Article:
Unit conversion meV to cm

  • Thread starter Rajini
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  • #1
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Dear PF members,
We know that 1 meV = 8.066 cm-1. So now can i say 1 cm = 8.066 meV-1 ????
thanks for your reply.
Ps: 1 cm-1 = 0.124 meV.
 

Answers and Replies

  • #2
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I'm not sure what you are saying here Rajini because your units dont balance.An eV is a unit of energy.
 
  • #3
ZapperZ
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This is a common "short form" used in condensed matter/solid state physics, especially in optical conductivity measurement. 1 eV is "equivalent" to 8.0655 x 10^3 cm^-1. It's one of those simplified notation that sets k=h=c=1.

Zz.
 
  • #4
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Whoops....sorry Rajini and thank you ZapperZ.Can you please give me some ideas about where to google to get more information?
 
  • #5
ZapperZ
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Whoops....sorry Rajini and thank you ZapperZ.Can you please give me some ideas about where to google to get more information?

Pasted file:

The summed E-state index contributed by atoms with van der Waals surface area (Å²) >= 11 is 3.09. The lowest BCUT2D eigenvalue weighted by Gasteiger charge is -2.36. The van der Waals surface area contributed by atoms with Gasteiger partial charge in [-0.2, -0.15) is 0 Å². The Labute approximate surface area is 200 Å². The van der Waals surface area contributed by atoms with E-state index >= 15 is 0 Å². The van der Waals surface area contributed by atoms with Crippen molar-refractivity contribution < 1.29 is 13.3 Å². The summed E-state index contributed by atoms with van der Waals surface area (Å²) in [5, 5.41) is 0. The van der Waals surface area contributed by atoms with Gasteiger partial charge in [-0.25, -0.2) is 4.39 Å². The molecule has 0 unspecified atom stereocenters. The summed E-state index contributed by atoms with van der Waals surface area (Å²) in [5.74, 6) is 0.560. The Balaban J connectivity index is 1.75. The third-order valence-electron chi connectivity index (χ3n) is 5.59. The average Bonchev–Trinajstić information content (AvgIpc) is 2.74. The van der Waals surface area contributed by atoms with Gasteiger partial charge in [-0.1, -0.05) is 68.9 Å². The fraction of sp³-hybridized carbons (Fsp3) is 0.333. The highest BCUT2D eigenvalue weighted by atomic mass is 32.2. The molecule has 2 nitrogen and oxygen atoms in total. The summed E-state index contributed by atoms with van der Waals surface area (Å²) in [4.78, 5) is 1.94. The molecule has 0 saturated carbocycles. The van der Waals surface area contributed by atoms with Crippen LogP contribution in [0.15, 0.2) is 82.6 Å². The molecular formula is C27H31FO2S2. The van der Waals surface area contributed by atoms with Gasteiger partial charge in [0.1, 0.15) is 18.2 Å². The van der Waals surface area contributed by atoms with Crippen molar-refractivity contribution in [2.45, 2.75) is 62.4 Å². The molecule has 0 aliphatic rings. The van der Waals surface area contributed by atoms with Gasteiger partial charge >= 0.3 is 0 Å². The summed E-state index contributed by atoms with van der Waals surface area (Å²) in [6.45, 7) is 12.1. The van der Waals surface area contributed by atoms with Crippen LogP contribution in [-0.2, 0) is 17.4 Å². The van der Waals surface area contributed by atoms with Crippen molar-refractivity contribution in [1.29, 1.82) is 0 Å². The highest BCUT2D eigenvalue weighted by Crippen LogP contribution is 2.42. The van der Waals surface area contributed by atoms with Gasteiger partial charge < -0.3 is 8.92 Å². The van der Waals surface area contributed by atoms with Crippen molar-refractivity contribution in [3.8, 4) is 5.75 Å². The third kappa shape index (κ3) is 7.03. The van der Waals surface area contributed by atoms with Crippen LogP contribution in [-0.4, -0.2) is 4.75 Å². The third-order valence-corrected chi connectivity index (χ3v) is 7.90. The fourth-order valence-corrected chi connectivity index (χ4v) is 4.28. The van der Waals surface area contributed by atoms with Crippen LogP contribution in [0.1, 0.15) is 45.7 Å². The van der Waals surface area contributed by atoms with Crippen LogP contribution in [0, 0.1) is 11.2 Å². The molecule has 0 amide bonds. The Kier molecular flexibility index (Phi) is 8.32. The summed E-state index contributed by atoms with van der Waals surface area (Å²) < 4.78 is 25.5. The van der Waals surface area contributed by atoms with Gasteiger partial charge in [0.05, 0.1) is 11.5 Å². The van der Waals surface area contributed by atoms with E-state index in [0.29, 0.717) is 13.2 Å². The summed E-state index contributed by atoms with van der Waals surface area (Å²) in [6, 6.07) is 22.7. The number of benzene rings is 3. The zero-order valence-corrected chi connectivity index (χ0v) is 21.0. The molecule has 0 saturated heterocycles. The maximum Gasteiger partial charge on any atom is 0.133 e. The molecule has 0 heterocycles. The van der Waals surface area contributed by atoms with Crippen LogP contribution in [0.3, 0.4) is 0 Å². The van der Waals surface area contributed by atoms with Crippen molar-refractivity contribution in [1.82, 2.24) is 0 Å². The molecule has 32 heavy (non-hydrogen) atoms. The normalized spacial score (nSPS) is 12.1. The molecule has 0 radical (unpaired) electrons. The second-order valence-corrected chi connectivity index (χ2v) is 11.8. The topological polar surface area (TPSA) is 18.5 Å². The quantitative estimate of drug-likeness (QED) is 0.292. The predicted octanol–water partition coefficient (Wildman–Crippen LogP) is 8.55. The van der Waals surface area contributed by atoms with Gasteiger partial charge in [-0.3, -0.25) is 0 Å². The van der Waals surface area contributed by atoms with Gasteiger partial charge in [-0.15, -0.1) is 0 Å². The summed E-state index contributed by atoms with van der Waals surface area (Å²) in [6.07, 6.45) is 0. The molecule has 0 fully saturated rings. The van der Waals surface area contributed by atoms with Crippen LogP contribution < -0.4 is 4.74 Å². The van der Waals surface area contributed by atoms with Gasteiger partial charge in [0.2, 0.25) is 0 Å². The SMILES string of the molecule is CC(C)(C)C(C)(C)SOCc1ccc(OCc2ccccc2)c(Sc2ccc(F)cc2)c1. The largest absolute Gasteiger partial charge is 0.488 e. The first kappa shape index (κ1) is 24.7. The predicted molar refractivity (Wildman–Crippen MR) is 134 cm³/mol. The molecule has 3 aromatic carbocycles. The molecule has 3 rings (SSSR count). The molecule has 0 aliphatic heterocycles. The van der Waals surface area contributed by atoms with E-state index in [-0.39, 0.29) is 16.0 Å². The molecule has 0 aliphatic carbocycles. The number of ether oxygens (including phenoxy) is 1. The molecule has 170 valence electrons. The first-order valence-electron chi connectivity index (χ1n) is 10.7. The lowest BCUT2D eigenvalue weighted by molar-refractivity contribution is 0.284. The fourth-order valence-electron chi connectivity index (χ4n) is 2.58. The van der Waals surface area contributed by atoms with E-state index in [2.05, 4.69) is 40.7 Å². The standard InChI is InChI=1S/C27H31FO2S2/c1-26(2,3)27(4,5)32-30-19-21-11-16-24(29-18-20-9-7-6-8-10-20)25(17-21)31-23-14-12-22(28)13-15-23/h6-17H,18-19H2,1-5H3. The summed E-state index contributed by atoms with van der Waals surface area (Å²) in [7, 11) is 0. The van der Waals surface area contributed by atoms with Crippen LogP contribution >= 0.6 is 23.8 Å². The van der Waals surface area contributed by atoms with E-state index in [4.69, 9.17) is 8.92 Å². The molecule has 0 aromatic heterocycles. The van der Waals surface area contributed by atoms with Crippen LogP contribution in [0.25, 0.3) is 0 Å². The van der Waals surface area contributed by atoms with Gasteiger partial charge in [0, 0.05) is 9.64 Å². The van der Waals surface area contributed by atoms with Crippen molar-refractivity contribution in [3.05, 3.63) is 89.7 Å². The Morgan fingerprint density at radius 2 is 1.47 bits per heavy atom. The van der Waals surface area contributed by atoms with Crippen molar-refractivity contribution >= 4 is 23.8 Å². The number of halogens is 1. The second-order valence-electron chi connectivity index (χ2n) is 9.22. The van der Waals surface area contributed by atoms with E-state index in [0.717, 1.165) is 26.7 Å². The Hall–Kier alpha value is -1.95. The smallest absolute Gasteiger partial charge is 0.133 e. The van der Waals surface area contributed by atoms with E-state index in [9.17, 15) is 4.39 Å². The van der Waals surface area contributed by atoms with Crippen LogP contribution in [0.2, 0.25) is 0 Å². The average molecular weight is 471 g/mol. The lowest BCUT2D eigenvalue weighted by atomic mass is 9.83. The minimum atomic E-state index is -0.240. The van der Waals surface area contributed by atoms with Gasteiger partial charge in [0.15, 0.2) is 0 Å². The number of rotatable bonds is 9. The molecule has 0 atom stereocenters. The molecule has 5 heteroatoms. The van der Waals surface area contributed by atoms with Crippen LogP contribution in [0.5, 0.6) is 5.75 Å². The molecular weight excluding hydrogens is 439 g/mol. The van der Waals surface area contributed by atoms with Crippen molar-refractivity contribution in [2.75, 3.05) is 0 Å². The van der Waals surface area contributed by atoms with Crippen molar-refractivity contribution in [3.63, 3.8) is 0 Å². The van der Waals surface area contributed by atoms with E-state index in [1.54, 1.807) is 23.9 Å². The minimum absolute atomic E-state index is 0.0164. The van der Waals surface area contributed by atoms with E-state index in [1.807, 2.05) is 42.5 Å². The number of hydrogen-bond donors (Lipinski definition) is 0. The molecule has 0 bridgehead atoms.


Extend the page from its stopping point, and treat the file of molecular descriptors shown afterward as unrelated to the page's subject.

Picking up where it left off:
It actually is a straight-forward conversion.

Start with E=hf.

So if you have 1 eV = hf, it gives you an equivalence

1 eV == 2.4 e14 Hz

but we know that f = c/lambda.

So 1/lambda = cf = 8.05 e3/cm == 1 eV.

The list of values of the conversion from 1 eV into frequency, 1/cm, and Kelvin can be found in the inside back cover of Ashcroft and Mermin's Solid State Text.

Zz.
 
  • #6
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Hi, how i calculate (and many ppl. do)..
we know
[tex]E=hc/\lambda[/tex]
and so
[tex]1/\lambda=E/(hc)[/tex]
Now by taking E = 1 eV, h in eVs and c in cm/s
one will get [tex]1/\lambda[/tex] = 8066 cm-1 (for E= 1 eV).
So 1 meV = 8.066 cm-1
But my questions is whether the following is correct or not!!!!!???
1 cm = 8.066 meV-1 [i just reversed the units!]

thanks for your reply
 
  • #7
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yes i solved this problem..sorry
 
  • #8
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THank you ZapperZ.There was I thinking it might be something complicated.
 
  • #9
alxm
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But my questions is whether the following is correct or not!!!!!???
1 cm = 8.066 meV-1 [i just reversed the units!]

Yes, but remember here that it's (meV)-1 and not milli-(eV)-1,
just as cm-1 is taken to mean 1/centimeters and not 100ths of 1/m.

First time I worked with cm-1 I kept being off by a factor of 10,000 for some reason :)
 

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